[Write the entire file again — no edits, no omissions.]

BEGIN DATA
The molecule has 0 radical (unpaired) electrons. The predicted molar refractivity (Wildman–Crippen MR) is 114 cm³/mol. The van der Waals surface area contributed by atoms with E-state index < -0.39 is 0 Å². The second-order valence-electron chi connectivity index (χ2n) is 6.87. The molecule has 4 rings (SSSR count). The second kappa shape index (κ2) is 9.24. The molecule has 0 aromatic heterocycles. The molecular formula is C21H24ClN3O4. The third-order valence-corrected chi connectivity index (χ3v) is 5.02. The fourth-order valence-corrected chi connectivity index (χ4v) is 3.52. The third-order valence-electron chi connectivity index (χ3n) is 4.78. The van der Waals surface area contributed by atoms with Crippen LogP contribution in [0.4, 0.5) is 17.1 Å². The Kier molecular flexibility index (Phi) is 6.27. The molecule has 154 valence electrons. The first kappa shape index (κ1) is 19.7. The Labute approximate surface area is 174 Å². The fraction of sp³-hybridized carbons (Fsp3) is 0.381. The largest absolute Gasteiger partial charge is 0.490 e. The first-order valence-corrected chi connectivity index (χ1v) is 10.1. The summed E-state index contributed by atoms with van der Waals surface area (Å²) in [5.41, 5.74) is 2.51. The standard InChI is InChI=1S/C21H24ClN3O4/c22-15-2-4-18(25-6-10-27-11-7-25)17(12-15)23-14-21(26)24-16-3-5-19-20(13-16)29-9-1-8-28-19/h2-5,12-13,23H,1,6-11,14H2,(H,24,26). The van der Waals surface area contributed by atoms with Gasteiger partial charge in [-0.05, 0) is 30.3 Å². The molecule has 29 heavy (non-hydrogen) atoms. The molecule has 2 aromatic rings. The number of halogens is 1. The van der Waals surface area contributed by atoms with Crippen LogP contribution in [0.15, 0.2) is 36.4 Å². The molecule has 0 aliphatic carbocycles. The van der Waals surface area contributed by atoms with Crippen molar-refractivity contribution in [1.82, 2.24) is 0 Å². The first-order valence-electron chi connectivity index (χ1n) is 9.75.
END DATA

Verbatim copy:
The molecule has 0 radical (unpaired) electrons. The predicted molar refractivity (Wildman–Crippen MR) is 114 cm³/mol. The van der Waals surface area contributed by atoms with E-state index < -0.39 is 0 Å². The second-order valence-electron chi connectivity index (χ2n) is 6.87. The molecule has 4 rings (SSSR count). The second kappa shape index (κ2) is 9.24. The molecule has 0 aromatic heterocycles. The molecular formula is C21H24ClN3O4. The third-order valence-corrected chi connectivity index (χ3v) is 5.02. The fourth-order valence-corrected chi connectivity index (χ4v) is 3.52. The third-order valence-electron chi connectivity index (χ3n) is 4.78. The van der Waals surface area contributed by atoms with Crippen LogP contribution in [0.4, 0.5) is 17.1 Å². The Kier molecular flexibility index (Phi) is 6.27. The molecule has 154 valence electrons. The first kappa shape index (κ1) is 19.7. The Labute approximate surface area is 174 Å². The fraction of sp³-hybridized carbons (Fsp3) is 0.381. The largest absolute Gasteiger partial charge is 0.490 e. The first-order valence-corrected chi connectivity index (χ1v) is 10.1. The summed E-state index contributed by atoms with van der Waals surface area (Å²) in [5.41, 5.74) is 2.51. The standard InChI is InChI=1S/C21H24ClN3O4/c22-15-2-4-18(25-6-10-27-11-7-25)17(12-15)23-14-21(26)24-16-3-5-19-20(13-16)29-9-1-8-28-19/h2-5,12-13,23H,1,6-11,14H2,(H,24,26). The van der Waals surface area contributed by atoms with Gasteiger partial charge in [-0.05, 0) is 30.3 Å². The molecule has 29 heavy (non-hydrogen) atoms. The molecule has 2 aromatic rings. The number of halogens is 1. The van der Waals surface area contributed by atoms with Crippen LogP contribution in [0.15, 0.2) is 36.4 Å². The molecule has 0 aliphatic carbocycles. The van der Waals surface area contributed by atoms with Crippen molar-refractivity contribution in [1.82, 2.24) is 0 Å². The first-order valence-electron chi connectivity index (χ1n) is 9.75.